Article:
The Pallbearers Club by Paul Tremblay Book Review

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Like many writers before him, Paul Tremblay needed a genre pivot to make his move. After early works of satirical or dystopian sci-fi (including Swallowing a Donkey’s Eye), Tremblay switched to horror with 2015’s A Head Full of Ghosts, which has since earned best-selling status and praise from Stephen King, among others.

His latest novel The Pallbearers Club continues macabre but adds the dimension of a quasi-autobiography. As Tremblay says of the protagonist Art Barbara in his afterword: “To be clear, Art Barbara is me and not me. Well, well, he’s mostly me!” The book is set in Tremblay’s own precinct, Massachusetts and Providence, RI. This part of the country also happens to be my backyard, so I can attest to the veracity of Tremblay’s portrayal of this place from the 1980s to almost the present.

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Who is Art Barbara and what is his story? Before we reveal that, let’s talk about the presentation of the book. We are led to believe that this is not Tremblay’s composition but the found manuscript of Art’s memoirs. A familiar conceit. But to complete the narratives, we discover that the manuscript was annotated by a woman named Mercy Brown. She interjects pages of commentary at crucial points and directs her handwritten red ink critique of Art. The dual and dueling narrators bring a high degree of vagueness to the events of the book that proves both mysterious and entertaining. As with Nabokov’s Pale Fire, our understanding of the story is complicated by Mercy’s contradictory statements.

Art first meets us in 1988 as a sad high school bastard. “Nerd” or “lazybones” or “eccentric” would be one level higher for him. His personal life is bleak and he has no hobbies or passions. Fairly smart and adept with words (his memoir is full of surprising metaphors and adept storytelling), he is determined to collect resume material for his college applications. So he founds the Pallbearers Club. Basically, he has in mind a group of student interns who fill in as mourners at the lonely funerals of the unwanted. The scenes at the funeral home, which the students sponsor, offer plenty of black comedy:We made it off the stairs [with the casket]… I was not feeling well. My vision was blurry and unreadable inkblots appeared at the edges. My head filled with wet peat and moss, and my ears rang as I sank into the swamp of myself… One of the men in black suits said, “You look blue,” and the other added, “More greenish.” As if he were seasick.« ”

In this hauntingly emotional place, Art meets his lifelong nemesis/companion/dark shadow, Mercy Brown.

Mercy shares her name with a real Rhode Islander whose body was exhumed in 1892 by villagers who thought she was a vampire. This knowledge puts Art on high alert. Should he – and should we – believe that 1988 Mercy is the same creature? A girl in an army jacket covered in pop culture pins making punk music out of art? Very unlikely.

And yet, with the entry of Mercy, Art’s life takes a decisive turn into occult realms where inexplicable things happen. As Art looks at one of the “standard” photos Mercy takes of an open coffin, “there was a green smudge on the film floating over the dead woman’s chest.” Later, Art watches Mercy sleep and notes that a blanket wrapped around her wrist “pulsed like exposed musculature from a glittering, intricate network of connective and vascular tissues.”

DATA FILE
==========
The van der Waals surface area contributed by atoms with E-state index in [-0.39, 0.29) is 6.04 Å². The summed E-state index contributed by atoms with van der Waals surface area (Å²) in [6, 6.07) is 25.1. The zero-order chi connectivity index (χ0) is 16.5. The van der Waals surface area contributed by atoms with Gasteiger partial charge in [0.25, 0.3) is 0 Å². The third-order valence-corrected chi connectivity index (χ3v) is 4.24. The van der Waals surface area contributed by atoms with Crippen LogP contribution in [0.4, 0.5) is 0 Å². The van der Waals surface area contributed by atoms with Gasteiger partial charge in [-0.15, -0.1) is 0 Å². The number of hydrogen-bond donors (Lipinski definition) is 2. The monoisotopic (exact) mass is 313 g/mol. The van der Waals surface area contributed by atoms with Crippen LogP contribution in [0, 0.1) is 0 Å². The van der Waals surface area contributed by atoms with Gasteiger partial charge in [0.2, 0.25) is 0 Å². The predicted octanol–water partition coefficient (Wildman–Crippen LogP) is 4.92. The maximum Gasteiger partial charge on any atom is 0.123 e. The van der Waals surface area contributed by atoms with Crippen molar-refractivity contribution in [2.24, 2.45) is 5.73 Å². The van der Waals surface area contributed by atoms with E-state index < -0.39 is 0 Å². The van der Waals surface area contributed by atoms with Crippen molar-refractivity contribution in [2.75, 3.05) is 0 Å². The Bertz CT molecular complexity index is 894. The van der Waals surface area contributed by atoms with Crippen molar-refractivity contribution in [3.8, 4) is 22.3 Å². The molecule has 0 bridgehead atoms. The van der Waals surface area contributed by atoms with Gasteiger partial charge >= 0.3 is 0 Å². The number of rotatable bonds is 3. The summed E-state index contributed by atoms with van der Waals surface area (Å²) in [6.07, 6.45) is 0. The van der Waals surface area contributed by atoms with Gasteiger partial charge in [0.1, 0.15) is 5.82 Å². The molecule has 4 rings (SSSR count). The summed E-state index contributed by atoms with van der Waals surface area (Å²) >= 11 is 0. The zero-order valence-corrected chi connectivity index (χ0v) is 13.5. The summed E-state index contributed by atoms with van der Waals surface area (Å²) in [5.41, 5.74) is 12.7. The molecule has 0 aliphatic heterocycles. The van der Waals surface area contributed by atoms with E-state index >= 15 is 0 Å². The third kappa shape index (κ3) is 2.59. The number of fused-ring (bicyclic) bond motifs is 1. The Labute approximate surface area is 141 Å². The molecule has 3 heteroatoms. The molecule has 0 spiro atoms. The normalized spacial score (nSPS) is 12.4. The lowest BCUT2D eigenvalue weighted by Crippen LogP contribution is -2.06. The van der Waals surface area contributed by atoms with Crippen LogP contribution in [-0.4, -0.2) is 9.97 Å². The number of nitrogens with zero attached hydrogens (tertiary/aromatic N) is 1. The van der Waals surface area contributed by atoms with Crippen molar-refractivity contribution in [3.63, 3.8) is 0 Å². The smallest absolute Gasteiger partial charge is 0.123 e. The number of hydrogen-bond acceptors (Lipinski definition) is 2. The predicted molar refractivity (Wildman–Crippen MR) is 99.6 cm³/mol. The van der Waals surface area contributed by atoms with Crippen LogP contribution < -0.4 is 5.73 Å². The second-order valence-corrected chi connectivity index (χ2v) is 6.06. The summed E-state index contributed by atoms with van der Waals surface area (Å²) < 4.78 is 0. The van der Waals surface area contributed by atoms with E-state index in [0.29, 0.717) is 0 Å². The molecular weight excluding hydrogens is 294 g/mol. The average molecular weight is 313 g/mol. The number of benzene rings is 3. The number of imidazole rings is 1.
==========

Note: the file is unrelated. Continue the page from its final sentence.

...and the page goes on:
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Art tolerates and even welcomes these boring thrills. But the two teenagers eventually have a fight and break up in a creepy way.

Art grows up, becomes a C-list rock musician – finally achieves a bit of that cool hipster vibe he’s always craved – and then, just before today, Mercy reappears. At this point, Art’s life really gets out of control. He gives up his career, friends and personal hygiene and falls into paranoia. Is this cascade of bad luck his own doing or the culmination of a far-reaching conspiracy? The reader is left to drift deliciously.

Tremblay’s depiction of both the life of a New England youth in the 1980s and the rock club scene in the 1990s and early 21st century is vivid and accurate. He portrays Providence particularly well (with a few nods to our local son, HP Lovecraft).

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The main attraction of this story is the intricate portrait of a man full of potential, desire and talent, but who ultimately betrays himself through a not-so-subtle desire to fail. I was reminded of Oskar in Gunter Grass’ “The Tin Drum”: forever a stunted youth. Art has made himself a crippled thing to be “safe,” and yet he and Mercy are two planets locked in a mutually destructive orbit.

Readers interested in analyzing mysteries of identity and reality, and those who simply enjoy quiet horrors and the portrait of a disintegrating mentality, will find The Pallbearers Club to be a welcome casket for chills.

Paul Di Filippo is the author of the steampunk trilogy The Deadly Kiss-Off and The Summer Thieves.

William morning. 288 pages. $27.99

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Chris Estrada

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